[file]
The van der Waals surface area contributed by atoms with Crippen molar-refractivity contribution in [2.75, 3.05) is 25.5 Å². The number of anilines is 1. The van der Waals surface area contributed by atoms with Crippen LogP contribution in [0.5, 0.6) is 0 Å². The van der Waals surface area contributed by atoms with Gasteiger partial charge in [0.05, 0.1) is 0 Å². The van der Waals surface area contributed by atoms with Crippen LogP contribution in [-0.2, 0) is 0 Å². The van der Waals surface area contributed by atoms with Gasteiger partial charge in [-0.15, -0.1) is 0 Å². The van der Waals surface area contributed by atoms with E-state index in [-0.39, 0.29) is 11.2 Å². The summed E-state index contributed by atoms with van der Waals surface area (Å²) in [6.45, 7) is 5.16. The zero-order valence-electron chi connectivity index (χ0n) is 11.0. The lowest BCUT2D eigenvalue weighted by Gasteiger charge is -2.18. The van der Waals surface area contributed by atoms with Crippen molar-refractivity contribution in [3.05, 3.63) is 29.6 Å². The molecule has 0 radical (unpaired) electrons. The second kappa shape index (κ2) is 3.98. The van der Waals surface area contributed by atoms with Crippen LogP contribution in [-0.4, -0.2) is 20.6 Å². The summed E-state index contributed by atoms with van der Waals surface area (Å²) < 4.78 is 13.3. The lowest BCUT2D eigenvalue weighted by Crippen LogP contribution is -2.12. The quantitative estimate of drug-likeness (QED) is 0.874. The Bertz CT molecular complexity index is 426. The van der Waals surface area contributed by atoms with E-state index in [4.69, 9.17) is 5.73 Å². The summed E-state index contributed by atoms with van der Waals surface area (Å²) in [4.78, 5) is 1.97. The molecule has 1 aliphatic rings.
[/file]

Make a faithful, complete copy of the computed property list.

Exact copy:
The van der Waals surface area contributed by atoms with Crippen molar-refractivity contribution in [2.75, 3.05) is 25.5 Å². The number of anilines is 1. The van der Waals surface area contributed by atoms with Crippen LogP contribution in [0.5, 0.6) is 0 Å². The van der Waals surface area contributed by atoms with Gasteiger partial charge in [0.05, 0.1) is 0 Å². The van der Waals surface area contributed by atoms with Crippen LogP contribution in [-0.2, 0) is 0 Å². The van der Waals surface area contributed by atoms with Gasteiger partial charge in [-0.15, -0.1) is 0 Å². The van der Waals surface area contributed by atoms with E-state index in [-0.39, 0.29) is 11.2 Å². The summed E-state index contributed by atoms with van der Waals surface area (Å²) in [6.45, 7) is 5.16. The zero-order valence-electron chi connectivity index (χ0n) is 11.0. The lowest BCUT2D eigenvalue weighted by Gasteiger charge is -2.18. The van der Waals surface area contributed by atoms with Crippen molar-refractivity contribution in [3.05, 3.63) is 29.6 Å². The molecule has 0 radical (unpaired) electrons. The second kappa shape index (κ2) is 3.98. The van der Waals surface area contributed by atoms with Crippen LogP contribution in [-0.4, -0.2) is 20.6 Å². The summed E-state index contributed by atoms with van der Waals surface area (Å²) < 4.78 is 13.3. The lowest BCUT2D eigenvalue weighted by Crippen LogP contribution is -2.12. The quantitative estimate of drug-likeness (QED) is 0.874. The Bertz CT molecular complexity index is 426. The van der Waals surface area contributed by atoms with E-state index in [4.69, 9.17) is 5.73 Å². The summed E-state index contributed by atoms with van der Waals surface area (Å²) in [4.78, 5) is 1.97. The molecule has 1 aliphatic rings.